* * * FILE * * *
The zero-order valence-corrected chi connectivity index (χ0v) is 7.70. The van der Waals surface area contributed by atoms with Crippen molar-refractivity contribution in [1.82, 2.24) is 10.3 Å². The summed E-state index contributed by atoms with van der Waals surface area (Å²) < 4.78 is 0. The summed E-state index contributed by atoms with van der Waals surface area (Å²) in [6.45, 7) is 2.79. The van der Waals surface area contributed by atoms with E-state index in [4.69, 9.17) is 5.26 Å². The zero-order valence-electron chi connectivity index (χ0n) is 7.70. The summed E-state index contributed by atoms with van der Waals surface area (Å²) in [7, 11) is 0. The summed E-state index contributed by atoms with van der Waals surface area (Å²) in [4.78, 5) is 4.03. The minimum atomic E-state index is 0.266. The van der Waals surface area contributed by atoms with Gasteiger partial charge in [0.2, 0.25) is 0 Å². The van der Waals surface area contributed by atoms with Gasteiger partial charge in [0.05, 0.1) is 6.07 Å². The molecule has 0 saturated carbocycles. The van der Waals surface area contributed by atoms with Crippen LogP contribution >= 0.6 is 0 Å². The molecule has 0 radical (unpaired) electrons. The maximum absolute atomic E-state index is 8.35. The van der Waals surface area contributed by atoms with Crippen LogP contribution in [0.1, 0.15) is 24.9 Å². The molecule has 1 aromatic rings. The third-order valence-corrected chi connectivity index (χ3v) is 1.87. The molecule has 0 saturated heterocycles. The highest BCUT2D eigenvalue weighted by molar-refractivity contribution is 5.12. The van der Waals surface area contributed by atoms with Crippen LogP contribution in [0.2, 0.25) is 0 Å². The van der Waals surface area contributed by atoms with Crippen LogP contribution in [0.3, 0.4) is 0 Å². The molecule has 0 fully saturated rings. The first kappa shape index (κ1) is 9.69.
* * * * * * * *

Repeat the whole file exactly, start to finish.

The zero-order valence-corrected chi connectivity index (χ0v) is 7.70. The van der Waals surface area contributed by atoms with Crippen molar-refractivity contribution in [1.82, 2.24) is 10.3 Å². The summed E-state index contributed by atoms with van der Waals surface area (Å²) < 4.78 is 0. The summed E-state index contributed by atoms with van der Waals surface area (Å²) in [6.45, 7) is 2.79. The van der Waals surface area contributed by atoms with E-state index in [4.69, 9.17) is 5.26 Å². The zero-order valence-electron chi connectivity index (χ0n) is 7.70. The summed E-state index contributed by atoms with van der Waals surface area (Å²) in [7, 11) is 0. The summed E-state index contributed by atoms with van der Waals surface area (Å²) in [4.78, 5) is 4.03. The minimum atomic E-state index is 0.266. The van der Waals surface area contributed by atoms with Gasteiger partial charge in [0.2, 0.25) is 0 Å². The van der Waals surface area contributed by atoms with Gasteiger partial charge in [0.05, 0.1) is 6.07 Å². The molecule has 0 saturated carbocycles. The van der Waals surface area contributed by atoms with Crippen LogP contribution >= 0.6 is 0 Å². The molecule has 0 radical (unpaired) electrons. The maximum absolute atomic E-state index is 8.35. The van der Waals surface area contributed by atoms with Crippen LogP contribution in [0.1, 0.15) is 24.9 Å². The molecule has 1 aromatic rings. The third-order valence-corrected chi connectivity index (χ3v) is 1.87. The molecule has 0 saturated heterocycles. The highest BCUT2D eigenvalue weighted by molar-refractivity contribution is 5.12. The van der Waals surface area contributed by atoms with Crippen LogP contribution in [0.2, 0.25) is 0 Å². The van der Waals surface area contributed by atoms with Crippen LogP contribution in [0.3, 0.4) is 0 Å². The molecule has 0 fully saturated rings. The first kappa shape index (κ1) is 9.69.